Iraq, officially the Republic of Iraq, is a country in Western Asia bordered on the north by Turkey, on the east by Iran, on the southeast by Kuwait, on the south by Saudi Arabia, on the southwest by Jordan, and on the west by Syria.
Baghdad is the country’s capital and largest city. Arabs, Kurds, Turkmens, Assyrians, Yazidis, Shabakis, Armenians, Mandaeans, Circassians, Sabians, and Kawliya are among Iraq’s ethnic groups. Muslims make up 95-98% of the country’s 38 million citizens, with small minorities of Christians, Yarsans, Yezidis, and Mandeans. Arabic and Kurdish are Iraq’s official languages.
The Mesopotamian Alluvial Plain, the northwestern end of the Zagros Mountain range, and the eastern portion of the Syrian Desert are all part of Iraq’s 58-kilometer-long coastline on the northern Persian Gulf.
The Tigris and Euphrates are two major rivers that flow south through Iraq and into the Shatt al-Arab near the Persian Gulf. These rivers offer vast swaths of fertile land to Iraq.
Mesopotamia, the area between the Tigris and Euphrates rivers, is sometimes referred to as the “cradle of civilization.” It was here that humanity first learned to read, write, establish rules, and live in cities under a centralized government, most notably Uruk, from which the name “Iraq” was derived. Since the 6th millennium BC,
the region has been home to various civilisations. The Akkadian, Sumerian, Assyrian, and Babylonian empires all had their capital in Iraq. It was also a part of the Median, Achaemenid, Hellenistic, Parthian, Sassanid, Roman, Rashidun, Umayyad, Abbasid, Ayyubid, Seljuk, Mongol, Timurid,
Safavid, Afsharid, and Ottoman empires.
Until the Ottoman Empire was partitioned in the twentieth century, Iraq was a territory of the Ottoman Empire. Mosul Vilayet, Baghdad Vilayet, and Basra Vilayet were the three provinces that made up the Ottoman Turkish language. Under the auspices of the League of Nations, the British Mandate of Mesopotamia was established in April 1920. In 1921, Faisal I of Iraq created a British backed monarchy to unite these vilayets into one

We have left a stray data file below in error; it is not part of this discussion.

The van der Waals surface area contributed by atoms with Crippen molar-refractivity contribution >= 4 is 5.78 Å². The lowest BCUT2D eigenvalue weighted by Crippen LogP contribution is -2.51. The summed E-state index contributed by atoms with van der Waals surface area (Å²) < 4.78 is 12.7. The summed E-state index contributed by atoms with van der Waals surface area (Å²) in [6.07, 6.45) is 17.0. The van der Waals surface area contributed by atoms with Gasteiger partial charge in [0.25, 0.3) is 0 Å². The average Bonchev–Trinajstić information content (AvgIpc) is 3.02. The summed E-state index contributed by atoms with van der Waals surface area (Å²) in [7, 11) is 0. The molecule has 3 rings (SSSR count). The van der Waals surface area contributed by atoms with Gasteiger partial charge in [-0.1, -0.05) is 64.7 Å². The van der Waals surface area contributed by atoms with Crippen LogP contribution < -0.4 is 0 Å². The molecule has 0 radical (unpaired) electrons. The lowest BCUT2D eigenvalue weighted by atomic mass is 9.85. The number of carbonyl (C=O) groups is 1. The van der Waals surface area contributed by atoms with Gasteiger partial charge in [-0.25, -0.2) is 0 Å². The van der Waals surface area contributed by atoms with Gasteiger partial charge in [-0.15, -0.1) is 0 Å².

In 1932, the Hashemite Kingdom of Iraq declared independence from the United Kingdom. The monarchy was deposed in 1958, and the Iraqi Republic was established. From 1968 to 2003, Iraq was ruled by the Arab Socialist Ba’ath Party. Iraq invaded Iran in 1980, igniting a protracted war that lasted nearly eight years and ended in a stalemate with disastrous losses for both countries.
Saddam Hussein’s Ba’ath Party was deposed from power in 2003 after an invasion by the US and its allies, and multiparty parliamentary elections were held in 2005. The US military involvement in Iraq ended in 2011, but the insurgency in Iraq grew stronger as fighters from Syria’s civil war entered the region. The rebellion spawned ISIL, a highly destructive organization that seized vast swaths of the north and west.hakim.
Bahrain became a protectorate of the United Kingdom in the late 1800s, following successive treaties with the British. It proclaimed independence in 1971. Bahrain, which was formerly an emirate, became an Islamic constitutional monarchy in 2002. Protests sparked by the regional Arab Spring erupted in the country in 2011.
Bahrain’s ruling Al Khalifa royal family has been accused of abusing the human rights of activists, political opposition leaders, and the country’s majority Shia.
|January 1||New Year’s day|
|January 6||Iraqi Army Day|
|March 5||Rebellion Anniversary|
|March 6||National Day of Tolerance|
|March 21||Spring day|
|April 9||Baghdad Liberation Day|
|April 21, 22 & 23||Eid al-Fitr|
|May 1||Labour Day|
|June 28 till July 1||Eid al-Adha|
|July 14||Republic Day|
|July 19||Islamic New Year|
|September 27||Prophet Birthday|
|October 3||National Day|
|December 10||Victory Day|
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Iraq recognizes 13 public holidays.
Employees are eligible to claim 30 days of fully paid sick leave for every year of service, with a maximum cap of 180 days.
After the 30-day mark, social insurance will cover any paid sick leave. Employees must show documented medical evidence to claim paid sick leave.